“Prahlada Maharaja said: Hearing and chanting about the transcendental holy name, form, qualities, paraphernalia and pastimes of Lord Vishnu [shravanam kirtanam], remembering them, serving the lotus feet of the Lord, offering the Lord respectful worship with sixteen types of paraphernalia, offering prayers to the Lord, becoming His servant, considering the Lord one’s best friend, and surrendering everything unto Him (in other words, serving Him with the body, mind and words)—these nine processes are accepted as pure devotional service.” (Shrimad Bhagavatam, 7.5.23)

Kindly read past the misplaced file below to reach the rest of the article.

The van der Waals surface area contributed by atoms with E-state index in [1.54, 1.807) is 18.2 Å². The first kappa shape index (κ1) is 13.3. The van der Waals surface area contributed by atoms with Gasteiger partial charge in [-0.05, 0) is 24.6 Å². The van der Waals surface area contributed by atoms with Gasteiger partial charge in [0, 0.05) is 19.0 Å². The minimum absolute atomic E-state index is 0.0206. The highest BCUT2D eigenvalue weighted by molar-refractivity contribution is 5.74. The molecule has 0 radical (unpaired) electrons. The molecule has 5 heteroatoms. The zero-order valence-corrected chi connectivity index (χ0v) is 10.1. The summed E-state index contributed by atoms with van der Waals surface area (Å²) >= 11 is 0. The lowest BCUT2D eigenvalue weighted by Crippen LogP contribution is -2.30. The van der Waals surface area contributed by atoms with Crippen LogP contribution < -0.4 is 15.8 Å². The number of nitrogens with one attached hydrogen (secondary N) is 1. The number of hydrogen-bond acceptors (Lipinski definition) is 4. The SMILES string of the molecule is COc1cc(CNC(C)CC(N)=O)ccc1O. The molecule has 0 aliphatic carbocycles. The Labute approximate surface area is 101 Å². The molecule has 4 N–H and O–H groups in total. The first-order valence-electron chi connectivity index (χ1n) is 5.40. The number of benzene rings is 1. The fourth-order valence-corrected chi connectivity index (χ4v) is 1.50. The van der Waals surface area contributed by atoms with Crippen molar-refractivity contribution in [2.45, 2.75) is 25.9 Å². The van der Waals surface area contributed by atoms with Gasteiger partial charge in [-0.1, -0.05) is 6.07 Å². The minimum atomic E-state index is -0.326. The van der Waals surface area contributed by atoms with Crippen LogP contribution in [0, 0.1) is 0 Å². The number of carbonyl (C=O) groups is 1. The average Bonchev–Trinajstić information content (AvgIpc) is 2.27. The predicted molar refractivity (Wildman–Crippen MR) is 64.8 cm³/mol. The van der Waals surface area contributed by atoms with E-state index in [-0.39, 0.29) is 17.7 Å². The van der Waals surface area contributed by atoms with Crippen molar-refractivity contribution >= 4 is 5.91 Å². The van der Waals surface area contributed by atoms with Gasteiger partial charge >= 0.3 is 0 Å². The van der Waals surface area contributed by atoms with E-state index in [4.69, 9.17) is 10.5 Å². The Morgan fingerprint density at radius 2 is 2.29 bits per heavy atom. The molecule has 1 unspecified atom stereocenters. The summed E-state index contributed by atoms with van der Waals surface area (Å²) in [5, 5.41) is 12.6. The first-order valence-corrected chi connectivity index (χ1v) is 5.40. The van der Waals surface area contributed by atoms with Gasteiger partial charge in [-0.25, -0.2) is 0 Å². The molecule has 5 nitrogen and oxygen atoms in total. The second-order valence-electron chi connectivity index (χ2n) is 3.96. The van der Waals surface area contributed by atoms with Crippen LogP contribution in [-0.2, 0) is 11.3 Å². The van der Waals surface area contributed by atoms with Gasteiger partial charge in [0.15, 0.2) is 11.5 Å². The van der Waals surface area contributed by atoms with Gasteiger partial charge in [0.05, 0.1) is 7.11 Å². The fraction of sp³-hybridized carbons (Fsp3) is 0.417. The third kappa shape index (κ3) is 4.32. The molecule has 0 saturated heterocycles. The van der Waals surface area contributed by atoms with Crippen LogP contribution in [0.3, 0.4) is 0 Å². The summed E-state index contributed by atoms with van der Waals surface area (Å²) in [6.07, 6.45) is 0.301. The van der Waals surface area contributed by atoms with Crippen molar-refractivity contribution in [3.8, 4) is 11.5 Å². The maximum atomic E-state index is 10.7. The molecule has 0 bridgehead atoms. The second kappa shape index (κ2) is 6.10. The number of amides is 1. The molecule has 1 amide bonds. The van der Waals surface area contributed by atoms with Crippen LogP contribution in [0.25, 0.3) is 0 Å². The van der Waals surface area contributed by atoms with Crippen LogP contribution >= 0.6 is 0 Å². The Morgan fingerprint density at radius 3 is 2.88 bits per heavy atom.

If we visit a Vaishnava temple and see that the person standing on the altar is holding a flute in His hands and has a smile on His face, we may be interested to know more about Him and why everyone is so given to glorifying Him. But when we hear that this person is known as Krishna because of His all-attractiveness, we become further interested in chanting. When we hear that Krishna, as a young child living in Vrindavana, would playfully go to the neighbors’ homes and steal from their stocks of butter, our interest further increases. When we next find out that the cowherd women who would complain to Mother Yashoda, Krishna’s foster mother, about the Lord’s stealing would then beg her not to punish Him, for even Krishna’s taking of their property was bringing them supreme joy, our attachment to performing kirtana further increases.